Panthers WR Steve Smith was pleased with Cam Newton's attitude and work ethic last season, but he'll leave speculating on how improved Newton will be heading into next season to others.
"I just hope like every other rookie, like every other young guy, that he will put in the necessary work," Smith told PFW last week. "Because as a young guy, you get up in the morning, you work out and you think you've done something."
With 11 seasons under his belt, Smith — who is 10 years older than Newton — can share some lessons he has learned over the years with younger players, and he did so with Newton before the team broke for the offseason.
"The thing I've learned, and I told him, is 'What you need to do is get your workout in, go run, not literally, but figuratively, go run 10 miles, look at how fast you did it, change your clothes, start all over and do it one more time. If you do that, you may become a halfway decent football player.'
Literally or figuratively, 20 miles is a lot of work. Ten miles twice? Really?
"I'm just saying it's not a sprint," Smith said. "It's a marathon."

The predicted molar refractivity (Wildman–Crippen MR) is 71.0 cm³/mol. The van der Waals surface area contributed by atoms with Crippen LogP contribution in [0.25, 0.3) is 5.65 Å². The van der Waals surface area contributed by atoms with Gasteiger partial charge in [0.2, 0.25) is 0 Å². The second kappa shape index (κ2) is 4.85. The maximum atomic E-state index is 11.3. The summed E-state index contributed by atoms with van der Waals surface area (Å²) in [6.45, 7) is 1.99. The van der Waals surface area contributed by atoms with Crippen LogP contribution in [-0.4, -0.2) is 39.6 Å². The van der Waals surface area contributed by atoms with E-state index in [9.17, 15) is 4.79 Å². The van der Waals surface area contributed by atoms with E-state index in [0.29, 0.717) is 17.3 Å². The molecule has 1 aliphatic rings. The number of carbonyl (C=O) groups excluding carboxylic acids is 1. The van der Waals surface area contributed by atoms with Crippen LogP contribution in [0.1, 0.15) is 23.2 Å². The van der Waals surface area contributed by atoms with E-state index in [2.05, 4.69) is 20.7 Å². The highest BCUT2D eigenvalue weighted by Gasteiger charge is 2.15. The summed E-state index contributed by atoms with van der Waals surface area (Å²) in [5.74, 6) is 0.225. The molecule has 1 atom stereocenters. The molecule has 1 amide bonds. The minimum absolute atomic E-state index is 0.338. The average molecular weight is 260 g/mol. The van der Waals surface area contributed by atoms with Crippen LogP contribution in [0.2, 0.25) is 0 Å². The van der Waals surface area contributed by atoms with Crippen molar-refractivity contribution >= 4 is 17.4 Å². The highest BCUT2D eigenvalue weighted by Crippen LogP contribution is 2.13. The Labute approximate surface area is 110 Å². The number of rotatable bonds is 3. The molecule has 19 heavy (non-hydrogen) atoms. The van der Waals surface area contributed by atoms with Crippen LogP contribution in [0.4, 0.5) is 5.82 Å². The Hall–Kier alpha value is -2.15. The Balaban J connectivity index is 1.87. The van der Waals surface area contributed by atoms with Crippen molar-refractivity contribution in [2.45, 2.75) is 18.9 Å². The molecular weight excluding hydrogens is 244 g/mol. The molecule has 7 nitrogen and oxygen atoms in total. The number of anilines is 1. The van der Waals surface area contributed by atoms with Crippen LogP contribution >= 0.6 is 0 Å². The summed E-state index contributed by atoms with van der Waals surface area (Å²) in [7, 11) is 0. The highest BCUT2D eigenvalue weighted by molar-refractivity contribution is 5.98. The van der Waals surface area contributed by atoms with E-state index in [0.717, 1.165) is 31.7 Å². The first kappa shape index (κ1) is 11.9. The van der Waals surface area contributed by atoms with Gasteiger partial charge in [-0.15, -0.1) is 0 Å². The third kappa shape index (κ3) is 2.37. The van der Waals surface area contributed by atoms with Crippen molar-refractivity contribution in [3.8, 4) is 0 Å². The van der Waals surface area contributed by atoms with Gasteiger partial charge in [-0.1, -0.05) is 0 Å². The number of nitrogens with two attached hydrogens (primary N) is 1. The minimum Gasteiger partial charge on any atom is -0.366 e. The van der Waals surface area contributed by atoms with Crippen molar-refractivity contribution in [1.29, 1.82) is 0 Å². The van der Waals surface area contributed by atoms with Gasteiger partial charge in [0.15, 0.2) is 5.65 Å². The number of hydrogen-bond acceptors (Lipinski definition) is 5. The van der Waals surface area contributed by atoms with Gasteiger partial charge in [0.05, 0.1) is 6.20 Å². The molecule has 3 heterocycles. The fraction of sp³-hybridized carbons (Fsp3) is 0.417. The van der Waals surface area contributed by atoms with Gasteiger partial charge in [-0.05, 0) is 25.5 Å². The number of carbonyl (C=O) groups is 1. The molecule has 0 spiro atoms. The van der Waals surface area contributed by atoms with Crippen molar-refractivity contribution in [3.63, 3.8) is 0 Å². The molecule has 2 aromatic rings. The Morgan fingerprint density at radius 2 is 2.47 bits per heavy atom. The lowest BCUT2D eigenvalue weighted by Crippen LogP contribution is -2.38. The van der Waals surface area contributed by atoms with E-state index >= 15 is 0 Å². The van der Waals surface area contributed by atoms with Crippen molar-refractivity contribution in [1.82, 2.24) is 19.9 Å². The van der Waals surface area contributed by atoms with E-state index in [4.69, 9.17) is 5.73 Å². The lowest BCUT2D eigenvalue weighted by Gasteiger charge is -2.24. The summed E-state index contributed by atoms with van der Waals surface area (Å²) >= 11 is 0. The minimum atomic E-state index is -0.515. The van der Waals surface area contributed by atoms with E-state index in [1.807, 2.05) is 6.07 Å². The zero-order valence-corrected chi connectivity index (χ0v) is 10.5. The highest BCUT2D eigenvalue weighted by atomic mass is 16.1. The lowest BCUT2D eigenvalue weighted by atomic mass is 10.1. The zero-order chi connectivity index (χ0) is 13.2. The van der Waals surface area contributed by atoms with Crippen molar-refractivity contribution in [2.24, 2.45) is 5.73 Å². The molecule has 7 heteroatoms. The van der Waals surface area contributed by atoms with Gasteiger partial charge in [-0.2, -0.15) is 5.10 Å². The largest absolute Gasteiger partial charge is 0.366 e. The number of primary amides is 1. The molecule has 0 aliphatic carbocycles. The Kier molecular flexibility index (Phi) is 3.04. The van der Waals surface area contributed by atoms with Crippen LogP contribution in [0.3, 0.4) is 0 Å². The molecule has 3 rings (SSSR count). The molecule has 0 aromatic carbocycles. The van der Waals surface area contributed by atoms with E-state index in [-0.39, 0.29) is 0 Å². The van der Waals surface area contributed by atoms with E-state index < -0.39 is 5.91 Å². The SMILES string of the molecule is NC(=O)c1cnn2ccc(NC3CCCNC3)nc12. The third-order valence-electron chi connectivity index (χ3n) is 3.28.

Newton is coming off a season that earned him 2011 Pro Football Weekly/Pro Football Writers of America Rookie of the Year honors. He threw for a rookie-record 4,051 yards, set a record for rushing touchdowns by a quarterback (14) and became the first player in league history to pass for more than 4,000 yards and rush for more than 500 yards in a season.
Heading into next season, Panthers head coach Ron Rivera has said he wants and expects Newton to become more of a leader.
Newton drew criticism at times for his body language on the sideline. Everything from his facial expressions to the towel he sometimes would wear over his head while sitting on the bench was under scrutiny.
Rivera told PFW those things are not a major concern for him, though.
"I think it's overblown because of the way he communicates with his coaches on the sideline and the way he handles things," Rivera said. "I guess for image you'd want him to take the towel off (his head), but it's all part of his growing process. As he goes through this and as he learns this and understands it, I think he'll continue to develop who he is as a player and how he's going to handle things on the sideline."
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